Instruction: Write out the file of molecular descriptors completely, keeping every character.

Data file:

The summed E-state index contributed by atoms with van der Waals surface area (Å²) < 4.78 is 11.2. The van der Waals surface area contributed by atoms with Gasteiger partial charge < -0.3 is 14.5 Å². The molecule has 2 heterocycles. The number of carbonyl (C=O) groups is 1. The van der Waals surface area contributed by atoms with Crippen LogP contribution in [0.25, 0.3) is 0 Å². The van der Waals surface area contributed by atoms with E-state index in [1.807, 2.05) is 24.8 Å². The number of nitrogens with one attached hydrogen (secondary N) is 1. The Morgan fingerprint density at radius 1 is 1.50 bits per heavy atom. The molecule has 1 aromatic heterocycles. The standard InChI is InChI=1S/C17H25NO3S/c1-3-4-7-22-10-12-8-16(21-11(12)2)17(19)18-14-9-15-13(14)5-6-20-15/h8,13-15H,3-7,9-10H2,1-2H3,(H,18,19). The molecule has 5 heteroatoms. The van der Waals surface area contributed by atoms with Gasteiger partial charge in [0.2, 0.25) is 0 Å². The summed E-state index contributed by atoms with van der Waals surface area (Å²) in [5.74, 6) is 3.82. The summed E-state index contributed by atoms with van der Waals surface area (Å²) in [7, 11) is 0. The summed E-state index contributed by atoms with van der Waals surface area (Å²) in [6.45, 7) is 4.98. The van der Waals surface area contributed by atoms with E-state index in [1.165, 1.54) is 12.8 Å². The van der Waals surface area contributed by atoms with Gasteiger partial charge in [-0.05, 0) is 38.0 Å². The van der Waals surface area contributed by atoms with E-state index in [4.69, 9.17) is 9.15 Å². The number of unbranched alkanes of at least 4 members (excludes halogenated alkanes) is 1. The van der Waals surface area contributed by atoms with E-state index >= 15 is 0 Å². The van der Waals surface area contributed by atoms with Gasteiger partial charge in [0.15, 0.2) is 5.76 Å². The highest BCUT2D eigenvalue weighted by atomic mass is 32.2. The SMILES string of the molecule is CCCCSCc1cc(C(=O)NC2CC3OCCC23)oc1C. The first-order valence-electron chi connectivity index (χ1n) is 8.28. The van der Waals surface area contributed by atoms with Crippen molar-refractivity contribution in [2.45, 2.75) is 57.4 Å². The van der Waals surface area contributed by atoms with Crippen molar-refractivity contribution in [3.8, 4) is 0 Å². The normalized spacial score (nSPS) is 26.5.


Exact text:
The summed E-state index contributed by atoms with van der Waals surface area (Å²) < 4.78 is 11.2. The van der Waals surface area contributed by atoms with Gasteiger partial charge < -0.3 is 14.5 Å². The molecule has 2 heterocycles. The number of carbonyl (C=O) groups is 1. The van der Waals surface area contributed by atoms with Crippen LogP contribution in [0.25, 0.3) is 0 Å². The van der Waals surface area contributed by atoms with E-state index in [1.807, 2.05) is 24.8 Å². The number of nitrogens with one attached hydrogen (secondary N) is 1. The Morgan fingerprint density at radius 1 is 1.50 bits per heavy atom. The molecule has 1 aromatic heterocycles. The standard InChI is InChI=1S/C17H25NO3S/c1-3-4-7-22-10-12-8-16(21-11(12)2)17(19)18-14-9-15-13(14)5-6-20-15/h8,13-15H,3-7,9-10H2,1-2H3,(H,18,19). The molecule has 5 heteroatoms. The van der Waals surface area contributed by atoms with Gasteiger partial charge in [0.2, 0.25) is 0 Å². The summed E-state index contributed by atoms with van der Waals surface area (Å²) in [5.74, 6) is 3.82. The summed E-state index contributed by atoms with van der Waals surface area (Å²) in [7, 11) is 0. The summed E-state index contributed by atoms with van der Waals surface area (Å²) in [6.45, 7) is 4.98. The van der Waals surface area contributed by atoms with E-state index in [1.165, 1.54) is 12.8 Å². The van der Waals surface area contributed by atoms with Gasteiger partial charge in [-0.05, 0) is 38.0 Å². The van der Waals surface area contributed by atoms with E-state index in [4.69, 9.17) is 9.15 Å². The number of unbranched alkanes of at least 4 members (excludes halogenated alkanes) is 1. The van der Waals surface area contributed by atoms with E-state index >= 15 is 0 Å². The van der Waals surface area contributed by atoms with Gasteiger partial charge in [0.15, 0.2) is 5.76 Å². The highest BCUT2D eigenvalue weighted by atomic mass is 32.2. The SMILES string of the molecule is CCCCSCc1cc(C(=O)NC2CC3OCCC23)oc1C. The first-order valence-electron chi connectivity index (χ1n) is 8.28. The van der Waals surface area contributed by atoms with Crippen molar-refractivity contribution in [2.45, 2.75) is 57.4 Å². The van der Waals surface area contributed by atoms with Crippen molar-refractivity contribution in [3.8, 4) is 0 Å². The normalized spacial score (nSPS) is 26.5.